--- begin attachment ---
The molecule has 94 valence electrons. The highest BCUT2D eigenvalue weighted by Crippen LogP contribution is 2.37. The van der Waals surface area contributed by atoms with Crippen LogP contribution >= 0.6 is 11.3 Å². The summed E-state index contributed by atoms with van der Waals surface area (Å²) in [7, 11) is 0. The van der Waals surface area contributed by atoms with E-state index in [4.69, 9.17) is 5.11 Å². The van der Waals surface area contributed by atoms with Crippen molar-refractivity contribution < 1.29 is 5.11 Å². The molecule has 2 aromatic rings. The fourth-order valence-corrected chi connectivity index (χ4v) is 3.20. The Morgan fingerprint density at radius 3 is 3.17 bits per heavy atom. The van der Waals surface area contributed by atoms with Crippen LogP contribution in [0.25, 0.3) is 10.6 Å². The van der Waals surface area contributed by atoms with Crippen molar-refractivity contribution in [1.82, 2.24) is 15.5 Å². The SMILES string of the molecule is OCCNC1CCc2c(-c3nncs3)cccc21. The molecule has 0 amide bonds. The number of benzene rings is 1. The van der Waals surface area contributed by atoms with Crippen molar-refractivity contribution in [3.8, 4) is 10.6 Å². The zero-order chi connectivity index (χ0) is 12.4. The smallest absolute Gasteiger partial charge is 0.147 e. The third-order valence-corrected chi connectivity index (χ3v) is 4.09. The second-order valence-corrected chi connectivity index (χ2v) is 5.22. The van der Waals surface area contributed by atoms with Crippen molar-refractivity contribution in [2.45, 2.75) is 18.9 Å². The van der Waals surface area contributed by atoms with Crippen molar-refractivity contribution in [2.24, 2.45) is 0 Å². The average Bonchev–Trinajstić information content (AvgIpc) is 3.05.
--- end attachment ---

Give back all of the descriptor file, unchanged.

The molecule has 94 valence electrons. The highest BCUT2D eigenvalue weighted by Crippen LogP contribution is 2.37. The van der Waals surface area contributed by atoms with Crippen LogP contribution >= 0.6 is 11.3 Å². The summed E-state index contributed by atoms with van der Waals surface area (Å²) in [7, 11) is 0. The van der Waals surface area contributed by atoms with E-state index in [4.69, 9.17) is 5.11 Å². The van der Waals surface area contributed by atoms with Crippen molar-refractivity contribution < 1.29 is 5.11 Å². The molecule has 2 aromatic rings. The fourth-order valence-corrected chi connectivity index (χ4v) is 3.20. The Morgan fingerprint density at radius 3 is 3.17 bits per heavy atom. The van der Waals surface area contributed by atoms with Crippen LogP contribution in [0.25, 0.3) is 10.6 Å². The van der Waals surface area contributed by atoms with Crippen molar-refractivity contribution in [1.82, 2.24) is 15.5 Å². The SMILES string of the molecule is OCCNC1CCc2c(-c3nncs3)cccc21. The molecule has 0 amide bonds. The number of benzene rings is 1. The van der Waals surface area contributed by atoms with Crippen molar-refractivity contribution in [3.8, 4) is 10.6 Å². The zero-order chi connectivity index (χ0) is 12.4. The smallest absolute Gasteiger partial charge is 0.147 e. The third-order valence-corrected chi connectivity index (χ3v) is 4.09. The second-order valence-corrected chi connectivity index (χ2v) is 5.22. The van der Waals surface area contributed by atoms with Crippen molar-refractivity contribution in [2.45, 2.75) is 18.9 Å². The van der Waals surface area contributed by atoms with Crippen molar-refractivity contribution in [2.24, 2.45) is 0 Å². The average Bonchev–Trinajstić information content (AvgIpc) is 3.05.